Beavers Bend State Park is located in the mountainous region of southeast Oklahoma along the shores of Broken Bow Lake and the Mountain Fork River. Guests traveling down the winding roads, through the forests of pine and hardwood trees will find adventure, beautiful scenery and plenty of activities inside this state park. The scenic beauty of Beavers Bend & Hochatown State Park makes it one of Oklahoma's most popular resort areas. Towering timbers, crystal clear waters and rugged terrain make this state park an outdoor lover's paradise. Visitors to Beavers Bend State Park will enjoy hiking, biking, boating, fishing, water skiing, nature center activities, river float trips, canoeing, horseback riding and much more. Trout streams are stocked year-round and the park features two catch-and-release trophy areas. Escape into the serenity of nature and follow the Mountain Fork River as it flows from the base of Broken Bow Lake through the park below. This area provides visitors with spectacular views, as well as excellent canoeing and fishing opportunities. Nestled in among the trees and alongside the Mountain Fork River are rustic and modern cabins, RV sites and tent campsites, as well as two group camps. This 3,482-acre park offers 47 cabins with kitchenettes, plus 393 campsites and over 50 tent sites spread over eight camping areas. RV sites feaure water and electric service. Dump sites are available. Leashed pets are allowed in the park and in some cabins. Beavers Bend State Park also offers the 40-room Lakeview Lodge, situated along the shores of Broken Bow Lake. Every room within the lodge features amazing views of the water. The lodge offers four suites, a great room with a stone fireplace and a conference room. Guests at the lodge are served a free continental breakfast in the great room each morning. Play a round of golf at the on-site 18-hole Cedar Creek Golf Course, explore nature from the 26-mile David Boren hiking trail or enjoy a wealth of water recreation along 180 miles of pine-studded shoreline and 14,220 surface acres of lake. Broken Bow Lake offers plenty of coves and clear water perfect for fishing, boating and scuba diving. Other activities available include tennis, volleyball and mini golf. Picnic areas are also scattered throughout the area. An amphitheatre, gift shop, grocery, restaurant and the Forest Heritage Center can also be found within Beavers Bend & Hochatown State Park.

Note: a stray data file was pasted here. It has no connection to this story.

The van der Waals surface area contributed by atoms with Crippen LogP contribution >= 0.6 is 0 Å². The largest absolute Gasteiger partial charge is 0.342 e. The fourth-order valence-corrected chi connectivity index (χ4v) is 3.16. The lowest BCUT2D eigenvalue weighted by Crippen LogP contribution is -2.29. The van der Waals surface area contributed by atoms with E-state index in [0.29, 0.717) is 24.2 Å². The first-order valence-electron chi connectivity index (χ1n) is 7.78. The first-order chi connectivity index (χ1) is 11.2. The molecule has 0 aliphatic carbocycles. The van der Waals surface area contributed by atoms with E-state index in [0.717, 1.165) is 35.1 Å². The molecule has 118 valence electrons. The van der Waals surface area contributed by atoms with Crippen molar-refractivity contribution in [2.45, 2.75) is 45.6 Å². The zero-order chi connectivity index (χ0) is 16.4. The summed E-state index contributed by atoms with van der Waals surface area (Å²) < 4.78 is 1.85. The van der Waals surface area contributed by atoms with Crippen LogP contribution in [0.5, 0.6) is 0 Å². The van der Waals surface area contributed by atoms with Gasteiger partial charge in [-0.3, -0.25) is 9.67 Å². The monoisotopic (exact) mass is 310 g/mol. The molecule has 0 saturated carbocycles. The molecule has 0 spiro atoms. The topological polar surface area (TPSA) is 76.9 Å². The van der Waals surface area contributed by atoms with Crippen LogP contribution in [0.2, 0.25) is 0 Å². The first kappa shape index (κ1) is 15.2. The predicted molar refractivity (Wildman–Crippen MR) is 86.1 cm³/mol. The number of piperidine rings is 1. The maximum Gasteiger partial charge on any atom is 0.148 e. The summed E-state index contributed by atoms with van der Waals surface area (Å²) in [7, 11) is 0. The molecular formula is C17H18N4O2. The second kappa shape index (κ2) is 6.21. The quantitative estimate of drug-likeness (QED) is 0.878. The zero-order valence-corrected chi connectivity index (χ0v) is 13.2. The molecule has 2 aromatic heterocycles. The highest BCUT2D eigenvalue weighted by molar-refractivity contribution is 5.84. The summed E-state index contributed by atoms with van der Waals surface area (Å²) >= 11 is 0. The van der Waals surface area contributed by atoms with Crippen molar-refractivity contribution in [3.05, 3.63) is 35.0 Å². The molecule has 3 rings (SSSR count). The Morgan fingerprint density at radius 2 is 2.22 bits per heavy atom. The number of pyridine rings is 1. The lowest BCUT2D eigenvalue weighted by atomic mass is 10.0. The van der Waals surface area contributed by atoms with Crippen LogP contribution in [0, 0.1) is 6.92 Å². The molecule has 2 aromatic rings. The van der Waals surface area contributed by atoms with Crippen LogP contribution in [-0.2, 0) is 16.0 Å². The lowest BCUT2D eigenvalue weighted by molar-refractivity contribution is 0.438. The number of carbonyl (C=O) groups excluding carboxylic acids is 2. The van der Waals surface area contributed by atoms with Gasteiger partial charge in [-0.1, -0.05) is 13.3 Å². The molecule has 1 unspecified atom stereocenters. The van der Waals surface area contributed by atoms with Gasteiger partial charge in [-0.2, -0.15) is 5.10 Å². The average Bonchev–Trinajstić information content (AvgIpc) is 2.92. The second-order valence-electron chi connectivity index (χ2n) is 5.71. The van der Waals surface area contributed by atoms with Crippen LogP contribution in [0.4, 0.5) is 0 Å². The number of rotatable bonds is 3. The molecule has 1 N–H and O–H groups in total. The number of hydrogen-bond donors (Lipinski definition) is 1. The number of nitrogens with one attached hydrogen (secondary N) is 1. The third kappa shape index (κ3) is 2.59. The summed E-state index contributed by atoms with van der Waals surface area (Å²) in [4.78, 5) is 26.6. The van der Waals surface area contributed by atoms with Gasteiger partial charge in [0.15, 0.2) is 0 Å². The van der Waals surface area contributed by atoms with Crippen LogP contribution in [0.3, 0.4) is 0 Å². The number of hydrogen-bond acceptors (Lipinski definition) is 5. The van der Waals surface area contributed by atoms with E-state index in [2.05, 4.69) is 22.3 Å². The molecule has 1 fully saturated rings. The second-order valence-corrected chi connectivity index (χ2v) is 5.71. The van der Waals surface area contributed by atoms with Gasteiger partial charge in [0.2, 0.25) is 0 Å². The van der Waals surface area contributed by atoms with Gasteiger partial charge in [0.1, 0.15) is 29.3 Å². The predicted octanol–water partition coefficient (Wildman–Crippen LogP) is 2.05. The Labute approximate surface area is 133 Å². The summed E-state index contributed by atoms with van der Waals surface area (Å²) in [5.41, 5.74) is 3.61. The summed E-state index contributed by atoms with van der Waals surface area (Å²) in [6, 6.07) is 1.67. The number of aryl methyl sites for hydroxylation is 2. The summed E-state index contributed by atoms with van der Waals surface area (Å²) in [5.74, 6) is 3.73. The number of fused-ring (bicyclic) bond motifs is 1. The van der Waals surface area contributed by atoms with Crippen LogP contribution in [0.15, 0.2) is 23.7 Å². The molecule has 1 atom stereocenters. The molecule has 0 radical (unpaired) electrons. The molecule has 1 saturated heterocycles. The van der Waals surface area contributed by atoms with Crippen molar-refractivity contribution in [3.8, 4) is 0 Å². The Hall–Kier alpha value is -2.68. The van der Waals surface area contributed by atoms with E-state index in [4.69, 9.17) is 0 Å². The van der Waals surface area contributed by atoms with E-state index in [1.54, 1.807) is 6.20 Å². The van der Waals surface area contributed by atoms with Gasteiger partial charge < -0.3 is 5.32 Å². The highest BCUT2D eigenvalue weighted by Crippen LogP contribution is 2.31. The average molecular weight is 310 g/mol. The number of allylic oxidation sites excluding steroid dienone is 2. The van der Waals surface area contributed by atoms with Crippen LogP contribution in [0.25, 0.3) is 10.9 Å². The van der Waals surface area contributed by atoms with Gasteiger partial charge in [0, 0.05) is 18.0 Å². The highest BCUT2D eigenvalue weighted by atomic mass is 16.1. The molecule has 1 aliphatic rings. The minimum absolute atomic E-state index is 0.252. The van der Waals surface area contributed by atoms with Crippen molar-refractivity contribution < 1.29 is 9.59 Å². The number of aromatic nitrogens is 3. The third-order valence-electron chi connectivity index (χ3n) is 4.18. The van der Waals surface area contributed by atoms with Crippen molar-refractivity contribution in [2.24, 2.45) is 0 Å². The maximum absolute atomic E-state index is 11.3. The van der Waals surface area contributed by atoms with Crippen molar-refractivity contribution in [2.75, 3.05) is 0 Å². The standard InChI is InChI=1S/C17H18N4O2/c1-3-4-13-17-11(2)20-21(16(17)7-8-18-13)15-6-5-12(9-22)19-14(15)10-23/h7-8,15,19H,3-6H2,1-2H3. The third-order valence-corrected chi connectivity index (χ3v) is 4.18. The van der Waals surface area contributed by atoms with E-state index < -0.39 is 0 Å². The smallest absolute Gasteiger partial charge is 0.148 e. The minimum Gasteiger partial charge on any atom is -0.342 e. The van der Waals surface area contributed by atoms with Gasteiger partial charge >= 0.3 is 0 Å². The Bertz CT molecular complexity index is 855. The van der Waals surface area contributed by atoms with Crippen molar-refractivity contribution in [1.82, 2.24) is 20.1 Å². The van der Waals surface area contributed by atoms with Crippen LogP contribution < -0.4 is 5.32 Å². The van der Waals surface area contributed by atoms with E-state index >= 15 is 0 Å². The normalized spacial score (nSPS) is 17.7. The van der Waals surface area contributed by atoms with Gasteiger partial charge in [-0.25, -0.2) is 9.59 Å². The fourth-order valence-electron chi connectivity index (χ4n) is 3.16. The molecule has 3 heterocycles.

We found a trailhead near the playground across from the lodge but the trailhead name is Lakeview Lodge . Fun day, we had twin 5 year olds and they had no problem with the trail. It was well marked and well maintained. Never saw a waterfall but the lake level was very low.